“Three years ago, Apple Computer Inc. chief executive Steve Jobs persuaded major recording companies to buy into his vision of a simple, one-price-fits-all online music store. As Apple’s iTunes grew into the undisputed king of digital music sales, recording companies welcomed the revenues to cushion a five-year decline in CD sales,” The Associated Press reports. “Now, however, some labels feel hamstrung by Jobs’ insistence on pricing all tracks at 99 cents. With the labels expected to enter into music licensing discussions with Apple this year, any moves by Apple to abandon uniform pricing will test whether music fans are willing to pay more to download music that many only a few years ago acquired for free.”
“Recording labels make about 70 cents per download but could pocket significantly more by increasing retail prices by just a few cents,” AP reports. “Last fall, Warner Music Group Corp. CEO Edgar Bronfman Jr. suggested Apple should allow different download prices for songs and even give the labels a cut of iPod sales. EMI Group PLC CEO Alain Levy agreed that songs by top-selling bands should be priced higher while tracks by lesser-known artists should be discounted — essentially the same approach to wholesale pricing in place for CDs and most consumer goods of varying quality. Jobs has argued that recording companies already make more profit by selling a song through iTunes than on a CD, which carries extra marketing and manufacturing costs. ‘So if they want to raise the prices, it just means they’re getting a little greedy,’ Jobs said at the Apple Expo in Paris in September.”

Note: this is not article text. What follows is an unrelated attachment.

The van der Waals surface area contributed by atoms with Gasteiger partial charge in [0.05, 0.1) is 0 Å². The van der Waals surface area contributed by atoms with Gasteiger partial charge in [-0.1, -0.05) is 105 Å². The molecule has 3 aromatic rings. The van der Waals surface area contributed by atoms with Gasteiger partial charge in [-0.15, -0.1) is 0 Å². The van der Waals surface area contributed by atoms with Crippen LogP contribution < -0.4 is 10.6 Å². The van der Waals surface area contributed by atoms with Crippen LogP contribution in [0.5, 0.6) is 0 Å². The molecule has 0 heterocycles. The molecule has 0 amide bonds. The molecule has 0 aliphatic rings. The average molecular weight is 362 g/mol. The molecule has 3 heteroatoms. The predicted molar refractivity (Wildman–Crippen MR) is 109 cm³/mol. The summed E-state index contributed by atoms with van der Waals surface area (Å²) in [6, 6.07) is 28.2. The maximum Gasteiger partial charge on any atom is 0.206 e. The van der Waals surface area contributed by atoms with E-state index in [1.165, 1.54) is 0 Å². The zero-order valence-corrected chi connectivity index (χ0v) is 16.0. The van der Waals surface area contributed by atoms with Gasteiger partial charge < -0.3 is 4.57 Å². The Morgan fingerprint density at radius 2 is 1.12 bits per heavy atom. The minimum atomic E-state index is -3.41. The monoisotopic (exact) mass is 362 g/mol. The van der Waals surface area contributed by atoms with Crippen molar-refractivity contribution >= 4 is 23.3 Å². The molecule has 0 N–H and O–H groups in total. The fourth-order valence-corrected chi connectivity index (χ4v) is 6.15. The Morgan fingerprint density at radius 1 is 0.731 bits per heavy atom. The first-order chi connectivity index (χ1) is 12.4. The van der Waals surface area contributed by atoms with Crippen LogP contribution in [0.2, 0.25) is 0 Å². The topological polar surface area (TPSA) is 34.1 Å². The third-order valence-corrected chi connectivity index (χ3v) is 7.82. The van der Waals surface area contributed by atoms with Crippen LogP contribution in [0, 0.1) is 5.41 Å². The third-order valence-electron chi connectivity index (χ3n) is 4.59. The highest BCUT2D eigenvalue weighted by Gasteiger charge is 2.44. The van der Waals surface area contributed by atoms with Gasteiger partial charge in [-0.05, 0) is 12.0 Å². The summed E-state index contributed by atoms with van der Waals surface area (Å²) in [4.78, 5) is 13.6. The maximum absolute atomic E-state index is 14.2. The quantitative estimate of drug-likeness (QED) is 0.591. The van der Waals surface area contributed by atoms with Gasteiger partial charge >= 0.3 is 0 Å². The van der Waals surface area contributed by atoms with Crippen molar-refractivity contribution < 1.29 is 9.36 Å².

“Today, according to Apple, iTunes has roughly 80 percent of the U.S. music download market, running well ahead of rivals like Napster Inc. and RealNetworks Inc.’s Rhapsody, both of which remain focused on subscriptions,” AP reports. “Apple does sell albums at different prices. And some online music retailers offer song downloads as low as 79 cents. But the bulk of single download sales remain at 99 cents, a price seen as a key threshold for music fans… As the labels and Apple hash out their differences, Apple’s market dominance likely puts it in the best position to dictate terms, analysts said. ‘The power balance at this point is probably still going to be on the side of Steve Jobs and Apple,’ Kleinschmit said. ‘Can the record labels really afford to pull their catalog from iTunes?'”
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